Lost & Found, Owen Gottlieb, Ian Schreiber, Kelly Murdoch-Kitt Jan 2017

Lost & Found, Owen Gottlieb, Ian Schreiber, Kelly Murdoch-Kitt

Presentations and other scholarship

Lost & Found is a strategy card-to-mobile game series that teaches medieval religious legal systems with attention to period accuracy and cultural and historical context.

The Lost & Found games project seeks to expand the discourse around religious legal systems, to enrich public conversations in a variety of communities, and to promote greater understanding of the religious traditions that build the fabric of the United States. Comparative religious literacy can build bridges between and within communities and prepare learners to be responsible citizens in our pluralist democracy.

The first game in the series is a strategy game called Lost & Found (high-school and up). In Lost & Found, players take on the role of villagers who must balance family needs with communal needs. They must balance cooperative actions even while addressing individual needs. The game emphasizes the pro-social aspects of religious legal systems including collaboration and cooperation.

Both this game and the second game in the series (Order in the Court) are set in Fustat (Old Cairo) in the 12th Century, a crossroads of religions. Lost & Found and Order in the Court both teach elements of the Mishneh Torah, the Jewish legal code written by Moses Maimonides. Maimonides was influenced by the works of Islamic legal scholars and philosophers such as Ibn Rushd (Averroes) and Al Ghazahli; he also influenced Islamic scholars.


How Much Of Health Care Antitrust Is Really Antitrust?, Spencer Weber Waller Jan 2017

How Much Of Health Care Antitrust Is Really Antitrust?, Spencer Weber Waller

Faculty Publications & Other Works

No abstract provided.


Expired Patients, Trade Secrets, And Stymied Competition, W. Nicholson Price Ii Jan 2017

Expired Patients, Trade Secrets, And Stymied Competition, W. Nicholson Price Ii

Articles

Patents and trade secrecy have long been considered substitute incentives for innovation. When inventors create a new invention, they traditionally must choose between the two. And if inventors choose to patent their invention, society provides strong legal protection in exchange for disclosure, with the understanding that the protection has a limit: it expires twenty years from the date of filing. At that time, the invention is opened to the public and exposed to competition. This story is incomplete. Patent disclosure is weak and focuses on one technical piece of an invention—but that piece is often only a part of ...


Why Intra-Brand Dealer Competition Is Irrelevant To The Price Effects Of Tesla's Vertical Integration, Daniel A. Crane Jan 2017

Why Intra-Brand Dealer Competition Is Irrelevant To The Price Effects Of Tesla's Vertical Integration, Daniel A. Crane

Articles

"In recent years, Tesla Motors (recently renamed Tesla) has been engaged in a state-by-state ground way for the right to distribute it’s all-electric vehicles directly to consumers. The car dealers' lobby, with the political backing of General Motors, has fiercely battled back, relying on decades-old state dealer protection laws to argue that Tesla is legally bound to distribute through franchised dealers. Through a combination of favorable state legislative and judicial decisions, Tesla has won the right to distribute directly in many states, but remains categorically barred from direct distribution in important states like Michigan and Texas--and hence all direct ...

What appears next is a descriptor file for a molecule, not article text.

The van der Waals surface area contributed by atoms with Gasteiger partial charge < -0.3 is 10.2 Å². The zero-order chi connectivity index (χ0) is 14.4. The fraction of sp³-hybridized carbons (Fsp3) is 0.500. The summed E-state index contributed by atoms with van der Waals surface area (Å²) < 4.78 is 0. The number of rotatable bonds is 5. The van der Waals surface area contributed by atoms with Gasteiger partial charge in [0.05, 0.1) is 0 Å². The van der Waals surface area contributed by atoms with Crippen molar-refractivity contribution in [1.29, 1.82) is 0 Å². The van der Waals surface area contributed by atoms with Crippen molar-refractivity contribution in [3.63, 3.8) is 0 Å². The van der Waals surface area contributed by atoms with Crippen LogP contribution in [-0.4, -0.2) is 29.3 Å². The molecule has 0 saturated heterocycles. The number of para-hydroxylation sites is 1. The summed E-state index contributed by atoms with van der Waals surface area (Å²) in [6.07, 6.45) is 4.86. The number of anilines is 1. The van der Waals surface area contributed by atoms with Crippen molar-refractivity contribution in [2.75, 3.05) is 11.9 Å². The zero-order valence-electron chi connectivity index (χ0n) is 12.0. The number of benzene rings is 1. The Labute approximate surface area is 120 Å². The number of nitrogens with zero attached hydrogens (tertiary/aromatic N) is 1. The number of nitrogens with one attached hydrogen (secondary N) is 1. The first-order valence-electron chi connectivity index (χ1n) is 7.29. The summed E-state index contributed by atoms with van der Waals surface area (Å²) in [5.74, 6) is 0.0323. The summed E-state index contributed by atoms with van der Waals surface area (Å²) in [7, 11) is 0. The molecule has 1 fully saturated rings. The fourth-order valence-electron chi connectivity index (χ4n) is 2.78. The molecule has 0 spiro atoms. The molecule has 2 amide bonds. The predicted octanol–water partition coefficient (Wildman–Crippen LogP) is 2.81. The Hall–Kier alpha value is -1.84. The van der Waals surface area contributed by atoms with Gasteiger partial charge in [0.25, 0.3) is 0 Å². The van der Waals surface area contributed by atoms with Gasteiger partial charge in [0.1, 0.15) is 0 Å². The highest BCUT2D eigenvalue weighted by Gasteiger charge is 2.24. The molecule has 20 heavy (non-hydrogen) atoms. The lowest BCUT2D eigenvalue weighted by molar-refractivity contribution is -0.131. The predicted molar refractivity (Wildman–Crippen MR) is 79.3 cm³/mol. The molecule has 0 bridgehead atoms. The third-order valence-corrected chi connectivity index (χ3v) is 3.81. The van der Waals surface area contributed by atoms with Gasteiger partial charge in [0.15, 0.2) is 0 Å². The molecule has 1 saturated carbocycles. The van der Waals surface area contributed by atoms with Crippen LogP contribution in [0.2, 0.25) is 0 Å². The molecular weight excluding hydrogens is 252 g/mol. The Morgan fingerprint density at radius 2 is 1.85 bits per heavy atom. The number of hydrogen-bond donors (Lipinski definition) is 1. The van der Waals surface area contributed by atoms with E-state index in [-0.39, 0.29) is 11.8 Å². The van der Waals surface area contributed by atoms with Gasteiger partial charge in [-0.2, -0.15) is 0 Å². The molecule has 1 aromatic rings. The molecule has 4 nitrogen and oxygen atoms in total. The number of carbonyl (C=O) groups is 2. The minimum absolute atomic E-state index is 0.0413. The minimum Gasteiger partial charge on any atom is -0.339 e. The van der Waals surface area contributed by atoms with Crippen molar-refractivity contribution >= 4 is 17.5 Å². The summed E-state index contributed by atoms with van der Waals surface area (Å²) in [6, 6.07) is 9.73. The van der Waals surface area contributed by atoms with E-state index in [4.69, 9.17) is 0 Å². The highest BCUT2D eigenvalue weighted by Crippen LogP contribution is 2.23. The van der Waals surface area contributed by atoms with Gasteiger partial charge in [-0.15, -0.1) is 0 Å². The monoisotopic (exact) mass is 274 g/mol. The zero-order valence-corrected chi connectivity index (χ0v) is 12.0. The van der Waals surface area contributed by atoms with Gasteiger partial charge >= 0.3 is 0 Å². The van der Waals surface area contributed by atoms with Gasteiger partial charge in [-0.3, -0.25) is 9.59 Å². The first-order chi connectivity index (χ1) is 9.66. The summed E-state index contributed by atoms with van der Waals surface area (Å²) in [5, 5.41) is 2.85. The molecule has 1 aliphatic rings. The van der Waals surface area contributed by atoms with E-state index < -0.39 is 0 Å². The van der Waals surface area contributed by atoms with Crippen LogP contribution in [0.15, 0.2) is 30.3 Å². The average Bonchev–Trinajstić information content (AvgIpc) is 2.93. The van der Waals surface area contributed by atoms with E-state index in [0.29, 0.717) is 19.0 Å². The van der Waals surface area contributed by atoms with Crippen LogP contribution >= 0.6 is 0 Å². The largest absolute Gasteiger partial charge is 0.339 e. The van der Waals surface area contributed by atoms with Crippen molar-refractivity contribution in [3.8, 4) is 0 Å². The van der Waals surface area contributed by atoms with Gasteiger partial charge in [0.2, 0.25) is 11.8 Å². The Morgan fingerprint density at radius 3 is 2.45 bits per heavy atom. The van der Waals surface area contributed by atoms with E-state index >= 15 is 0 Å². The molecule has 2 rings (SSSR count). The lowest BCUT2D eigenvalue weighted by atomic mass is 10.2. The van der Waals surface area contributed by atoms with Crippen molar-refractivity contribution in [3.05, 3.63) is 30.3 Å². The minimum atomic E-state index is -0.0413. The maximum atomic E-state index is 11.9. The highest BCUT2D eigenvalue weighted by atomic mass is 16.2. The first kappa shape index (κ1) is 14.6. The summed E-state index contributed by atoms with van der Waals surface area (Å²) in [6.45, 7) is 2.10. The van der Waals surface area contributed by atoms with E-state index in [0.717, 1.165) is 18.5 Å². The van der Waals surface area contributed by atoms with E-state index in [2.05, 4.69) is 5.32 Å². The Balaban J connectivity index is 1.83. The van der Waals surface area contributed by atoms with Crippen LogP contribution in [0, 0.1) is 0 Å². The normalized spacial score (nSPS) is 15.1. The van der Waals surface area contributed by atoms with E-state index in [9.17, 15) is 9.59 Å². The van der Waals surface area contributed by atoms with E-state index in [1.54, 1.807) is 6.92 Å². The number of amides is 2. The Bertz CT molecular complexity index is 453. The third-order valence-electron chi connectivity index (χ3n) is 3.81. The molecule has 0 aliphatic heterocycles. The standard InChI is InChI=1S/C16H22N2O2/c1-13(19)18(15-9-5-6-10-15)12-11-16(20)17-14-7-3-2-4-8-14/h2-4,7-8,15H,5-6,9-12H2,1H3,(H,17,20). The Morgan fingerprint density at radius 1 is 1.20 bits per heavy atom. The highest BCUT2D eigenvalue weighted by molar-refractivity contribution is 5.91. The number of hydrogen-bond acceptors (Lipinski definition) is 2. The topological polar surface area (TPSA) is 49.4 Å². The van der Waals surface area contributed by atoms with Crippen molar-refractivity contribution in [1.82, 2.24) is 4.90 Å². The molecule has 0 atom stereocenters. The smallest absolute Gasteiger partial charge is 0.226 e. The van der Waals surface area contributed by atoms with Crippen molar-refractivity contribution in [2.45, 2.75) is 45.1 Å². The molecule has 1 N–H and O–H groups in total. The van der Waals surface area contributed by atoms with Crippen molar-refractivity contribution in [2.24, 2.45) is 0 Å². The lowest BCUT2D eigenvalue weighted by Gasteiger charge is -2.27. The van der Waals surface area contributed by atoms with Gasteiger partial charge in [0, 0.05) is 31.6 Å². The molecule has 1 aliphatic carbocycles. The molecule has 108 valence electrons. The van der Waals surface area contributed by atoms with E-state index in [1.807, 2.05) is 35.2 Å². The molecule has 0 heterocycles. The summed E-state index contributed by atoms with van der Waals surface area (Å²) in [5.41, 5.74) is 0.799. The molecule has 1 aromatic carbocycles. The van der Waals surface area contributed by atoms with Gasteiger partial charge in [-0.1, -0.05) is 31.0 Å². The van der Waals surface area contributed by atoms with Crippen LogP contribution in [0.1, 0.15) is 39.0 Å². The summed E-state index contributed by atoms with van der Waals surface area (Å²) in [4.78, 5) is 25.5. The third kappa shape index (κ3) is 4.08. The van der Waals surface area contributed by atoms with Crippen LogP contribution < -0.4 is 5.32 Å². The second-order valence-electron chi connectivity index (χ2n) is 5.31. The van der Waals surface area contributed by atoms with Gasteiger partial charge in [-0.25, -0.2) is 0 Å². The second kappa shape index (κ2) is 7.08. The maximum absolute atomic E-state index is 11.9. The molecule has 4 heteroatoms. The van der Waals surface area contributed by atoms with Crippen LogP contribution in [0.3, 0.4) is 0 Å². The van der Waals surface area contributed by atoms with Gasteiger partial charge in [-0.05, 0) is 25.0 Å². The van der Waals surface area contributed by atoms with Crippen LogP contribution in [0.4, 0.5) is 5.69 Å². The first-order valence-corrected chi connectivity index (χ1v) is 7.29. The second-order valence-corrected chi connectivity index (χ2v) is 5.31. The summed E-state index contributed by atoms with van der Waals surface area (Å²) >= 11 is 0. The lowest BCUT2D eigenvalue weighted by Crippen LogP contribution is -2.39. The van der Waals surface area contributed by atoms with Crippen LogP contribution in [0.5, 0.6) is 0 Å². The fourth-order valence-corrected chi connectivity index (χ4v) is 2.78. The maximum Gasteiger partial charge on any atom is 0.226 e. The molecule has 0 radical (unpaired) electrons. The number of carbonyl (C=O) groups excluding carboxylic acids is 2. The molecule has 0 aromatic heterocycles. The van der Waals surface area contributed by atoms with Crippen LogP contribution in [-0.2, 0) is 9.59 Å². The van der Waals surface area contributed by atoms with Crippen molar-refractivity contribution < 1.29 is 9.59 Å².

The Raising Rivals' Cost Foreclosure Paradigm, Conditional Pricing Practices, And The Flawed Incremental Price-Cost Test, Steven C. Salop Jan 2017

The Raising Rivals' Cost Foreclosure Paradigm, Conditional Pricing Practices, And The Flawed Incremental Price-Cost Test, Steven C. Salop

Georgetown Law Faculty Publications and Other Works

There are two overarching legal paradigms for analyzing exclusionary conduct in antitrust – predatory pricing and the raising rivals’ costs characterization of foreclosure. Sometimes the choice of paradigm is obvious. Other times, it may depend on the structure of the plaintiff’s allegations. Some types of conduct, notably conditional pricing practices (CPPs), might appear by analogy to fit into both paradigms. CPPs involve pricing that is conditioned on exclusivity or some other type of favoritism in a customer’s purchases or input supplier’s sales. The predatory pricing paradigm would attack the low prices of CPPs. By contrast, the RRC foreclosure ...


Blind Spot: The Attention Economy And The Law, Tim Wu Jan 2017

Blind Spot: The Attention Economy And The Law, Tim Wu

Faculty Scholarship

Human attention is a resource. An increasingly large and important sector of the economy, including firms such as Google, Facebook, Snap, along with parts of the traditional media, currently depend on attentional markets for their revenue. Their business model, however, present a challenge for laws premised on the presumption of cash markets. This paper introduces a novel economic and legal analysis of attention markets centered on the “attention broker,” the firms that attract and resell attention to advertisers.

The analysis has important payouts for two areas: antitrust analysis, and in particular the oversight of mergers in high technology markets, as ...


Blind Spot: The Attention Economy And The Law, Tim Wu Jan 2017

Blind Spot: The Attention Economy And The Law, Tim Wu

Faculty Scholarship

Human attention is a resource. An increasingly large and important sector of the economy, including firms such as Google, Facebook, Snap, along with parts of the traditional media, currently depend on attentional markets for their revenue. Their business model, however, present a challenge for laws premised on the presumption of cash markets. This paper introduces a novel economic and legal analysis of attention markets centered on the “attention broker,” the firms that attract and resell attention to advertisers. The analysis has important payouts for two areas: antitrust analysis, and in particular the oversight of mergers in high technology markets, as ...